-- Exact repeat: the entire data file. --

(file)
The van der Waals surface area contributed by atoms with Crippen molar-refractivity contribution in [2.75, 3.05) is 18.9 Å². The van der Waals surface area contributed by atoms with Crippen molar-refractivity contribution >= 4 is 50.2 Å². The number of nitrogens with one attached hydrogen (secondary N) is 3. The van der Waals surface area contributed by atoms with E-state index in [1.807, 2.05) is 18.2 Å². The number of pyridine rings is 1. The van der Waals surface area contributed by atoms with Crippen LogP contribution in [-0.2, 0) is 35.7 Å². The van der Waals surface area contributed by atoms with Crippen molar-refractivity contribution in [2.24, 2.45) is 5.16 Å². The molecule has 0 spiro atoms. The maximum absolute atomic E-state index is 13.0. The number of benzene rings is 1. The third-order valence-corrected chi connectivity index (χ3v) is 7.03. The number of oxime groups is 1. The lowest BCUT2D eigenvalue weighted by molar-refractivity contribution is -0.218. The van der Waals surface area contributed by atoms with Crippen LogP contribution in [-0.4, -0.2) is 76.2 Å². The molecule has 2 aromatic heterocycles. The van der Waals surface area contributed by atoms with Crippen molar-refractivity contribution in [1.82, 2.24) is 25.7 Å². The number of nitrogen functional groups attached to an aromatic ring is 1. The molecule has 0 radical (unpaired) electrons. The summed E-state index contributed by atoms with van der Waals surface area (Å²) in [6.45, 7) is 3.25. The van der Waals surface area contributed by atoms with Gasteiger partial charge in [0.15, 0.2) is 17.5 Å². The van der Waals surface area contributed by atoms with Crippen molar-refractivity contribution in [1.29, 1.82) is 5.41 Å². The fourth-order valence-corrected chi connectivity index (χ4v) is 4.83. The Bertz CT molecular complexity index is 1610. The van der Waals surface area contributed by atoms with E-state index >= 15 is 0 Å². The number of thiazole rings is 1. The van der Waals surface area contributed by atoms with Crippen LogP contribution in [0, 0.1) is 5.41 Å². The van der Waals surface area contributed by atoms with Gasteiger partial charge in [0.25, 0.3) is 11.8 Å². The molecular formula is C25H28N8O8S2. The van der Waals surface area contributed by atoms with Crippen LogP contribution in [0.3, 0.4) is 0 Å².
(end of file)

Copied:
The van der Waals surface area contributed by atoms with Crippen molar-refractivity contribution in [2.75, 3.05) is 18.9 Å². The van der Waals surface area contributed by atoms with Crippen molar-refractivity contribution >= 4 is 50.2 Å². The number of nitrogens with one attached hydrogen (secondary N) is 3. The van der Waals surface area contributed by atoms with E-state index in [1.807, 2.05) is 18.2 Å². The number of pyridine rings is 1. The van der Waals surface area contributed by atoms with Crippen LogP contribution in [-0.2, 0) is 35.7 Å². The van der Waals surface area contributed by atoms with Crippen molar-refractivity contribution in [2.24, 2.45) is 5.16 Å². The molecule has 0 spiro atoms. The maximum absolute atomic E-state index is 13.0. The number of benzene rings is 1. The third-order valence-corrected chi connectivity index (χ3v) is 7.03. The number of oxime groups is 1. The lowest BCUT2D eigenvalue weighted by molar-refractivity contribution is -0.218. The van der Waals surface area contributed by atoms with Crippen LogP contribution in [-0.4, -0.2) is 76.2 Å². The molecule has 2 aromatic heterocycles. The van der Waals surface area contributed by atoms with Crippen molar-refractivity contribution in [1.82, 2.24) is 25.7 Å². The number of nitrogen functional groups attached to an aromatic ring is 1. The molecule has 0 radical (unpaired) electrons. The summed E-state index contributed by atoms with van der Waals surface area (Å²) in [6.45, 7) is 3.25. The van der Waals surface area contributed by atoms with Gasteiger partial charge in [0.15, 0.2) is 17.5 Å². The van der Waals surface area contributed by atoms with Crippen molar-refractivity contribution in [1.29, 1.82) is 5.41 Å². The fourth-order valence-corrected chi connectivity index (χ4v) is 4.83. The Bertz CT molecular complexity index is 1610. The van der Waals surface area contributed by atoms with E-state index >= 15 is 0 Å². The number of thiazole rings is 1. The van der Waals surface area contributed by atoms with Crippen LogP contribution in [0, 0.1) is 5.41 Å². The van der Waals surface area contributed by atoms with Gasteiger partial charge in [0.25, 0.3) is 11.8 Å². The molecular formula is C25H28N8O8S2. The van der Waals surface area contributed by atoms with Crippen LogP contribution in [0.3, 0.4) is 0 Å².